Senior woman holding head, having headache. Possible bloody nose?

The bloody nose holds a unique position in our cultural mind’s eye. It is a no-big-deal playground occurrence, but at the same time, it’s the telltale sign that the movie hero is soon to die of some horrible illness. With the dry air of winter on the way, you may well be seeing an increase in bloody noses. And since a real life bloody nose doesn’t come with ominous music and a cinematic close up, you might not be sure how seriously to take it.

Fortunately, most of the time, a bloody nose is just the short-lived result of a bump on the nose or dried out sinuses. But on occasion, it has a more serious cause or needs more medical attention. How can you tell the difference? First, you look for red flags, then yellow.

Red Flags: Get Medical Care Immediately

There’s too much blood:
A nosebleed can be life threatening if too much blood is lost. In the case of severe bleeding, or bleeding that won’t stop after about 10-30 minutes even with direct pressure, seek medical care immediately.

It’s accident related:
If a nosebleed occurs after a car accident, a major fall, or other trauma, it may be a sign of a more serious internal injury or even a head injury that needs to be stabilized right away.

It’s getting in the way of breathing:
A nosebleed that occurs in both nostrils, goes down the back of the throat, or is accompanied by swelling can cause difficulty with breathing. This may be a sign of a more serious problem. A blocked airway, no matter the cause, is a medical emergency.

It happens to someone with a bleeding disorder:
Free flowing blood eventually slows and stops due to our blood’s amazing ability to clot. People who take blood thinners or have bleeding disorders are at risk of losing too much blood, even when the injury is small like a routine nosebleed. They will need medical assistance to stop the bleeding.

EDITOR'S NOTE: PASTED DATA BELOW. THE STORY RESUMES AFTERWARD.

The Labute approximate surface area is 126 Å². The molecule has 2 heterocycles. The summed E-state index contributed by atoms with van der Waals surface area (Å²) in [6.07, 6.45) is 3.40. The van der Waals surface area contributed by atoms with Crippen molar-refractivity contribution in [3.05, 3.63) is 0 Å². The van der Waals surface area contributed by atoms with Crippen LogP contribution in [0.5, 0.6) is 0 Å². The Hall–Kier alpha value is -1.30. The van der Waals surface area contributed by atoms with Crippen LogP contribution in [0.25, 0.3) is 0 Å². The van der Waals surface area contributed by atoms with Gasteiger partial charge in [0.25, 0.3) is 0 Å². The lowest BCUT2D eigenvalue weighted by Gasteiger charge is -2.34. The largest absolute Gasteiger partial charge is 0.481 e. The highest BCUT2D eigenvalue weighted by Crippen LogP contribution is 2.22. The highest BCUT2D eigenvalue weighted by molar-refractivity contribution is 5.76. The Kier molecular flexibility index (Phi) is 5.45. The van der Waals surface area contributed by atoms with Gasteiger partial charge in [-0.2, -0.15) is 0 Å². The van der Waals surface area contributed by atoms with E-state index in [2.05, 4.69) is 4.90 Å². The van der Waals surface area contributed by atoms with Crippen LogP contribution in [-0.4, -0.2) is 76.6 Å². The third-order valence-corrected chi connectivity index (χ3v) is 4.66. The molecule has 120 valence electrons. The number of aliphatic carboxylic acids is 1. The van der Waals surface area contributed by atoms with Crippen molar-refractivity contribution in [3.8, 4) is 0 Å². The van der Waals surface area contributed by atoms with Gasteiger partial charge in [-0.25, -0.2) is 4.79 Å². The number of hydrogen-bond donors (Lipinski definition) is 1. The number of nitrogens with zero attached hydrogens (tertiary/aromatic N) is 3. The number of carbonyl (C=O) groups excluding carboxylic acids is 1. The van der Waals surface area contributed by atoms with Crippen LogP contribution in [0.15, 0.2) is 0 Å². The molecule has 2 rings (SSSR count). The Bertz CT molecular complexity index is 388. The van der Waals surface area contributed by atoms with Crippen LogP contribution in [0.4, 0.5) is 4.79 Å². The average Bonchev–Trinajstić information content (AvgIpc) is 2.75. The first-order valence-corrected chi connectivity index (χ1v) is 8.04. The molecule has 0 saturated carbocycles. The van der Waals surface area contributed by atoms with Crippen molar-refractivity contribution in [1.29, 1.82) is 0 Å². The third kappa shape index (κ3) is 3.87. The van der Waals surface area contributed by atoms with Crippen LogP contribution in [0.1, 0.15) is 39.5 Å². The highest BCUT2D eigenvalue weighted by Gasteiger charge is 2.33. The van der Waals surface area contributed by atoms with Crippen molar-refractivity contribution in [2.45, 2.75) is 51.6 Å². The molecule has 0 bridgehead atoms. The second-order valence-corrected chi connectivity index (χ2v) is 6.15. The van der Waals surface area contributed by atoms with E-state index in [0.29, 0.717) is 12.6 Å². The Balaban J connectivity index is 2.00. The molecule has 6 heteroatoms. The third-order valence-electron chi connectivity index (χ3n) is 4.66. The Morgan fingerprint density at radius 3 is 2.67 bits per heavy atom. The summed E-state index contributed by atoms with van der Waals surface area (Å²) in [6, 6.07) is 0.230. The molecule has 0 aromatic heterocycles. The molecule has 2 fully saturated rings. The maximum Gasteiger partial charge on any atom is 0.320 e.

It happens to a child under the age of two:
Nosebleeds are common in children ages two-ten, according to the American Academy of Otolaryngology-Head and Neck Surgery. When one occurs in a child under two, care should be sought immediately, as it may be due to a foreign object lodged in the nose, an unseen injury, or a systemic illness.

Yellow Flags: Make an Appointment to See Your Doctor Soon

It is recurrent:
Even if nosebleeds are well controlled, when they occur too often, it’s a good idea to see your physician. Recurrent nosebleeds may be a sign of an underlying condition or a reaction to a medication you are taking. Even if it is not, knowing the cause can help you prevent and better manage nosebleeds when they occur.

It accompanies other symptoms:
Sometimes a nosebleed is more than just a nosebleed and is a sign of another medical problem. Typically, though, when this is the case, it is accompanied by other symptoms, like headache, facial pain and swelling, vomiting, loose teeth, or chronic foul smelling drainage.

Drug abuse is also present:
Excessive use of alcohol can contribute to nosebleeds, as can other types of drug abuse. Cocaine use directly affects the lining of the nasal passage and can cause permanent damage.

Luckily, most nosebleeds are less serious. They are caused by things like dry air, colds that go away, nose picking, or minor injury, and can be managed at home or in the school nurse’s office. Just like in the movies, though, occasionally a nosebleed is a sign of a serious medical condition, so it’s important not to just blow it off.

If you have concerns about recurrent or serious nosebleeds contact our office and make an appointment today.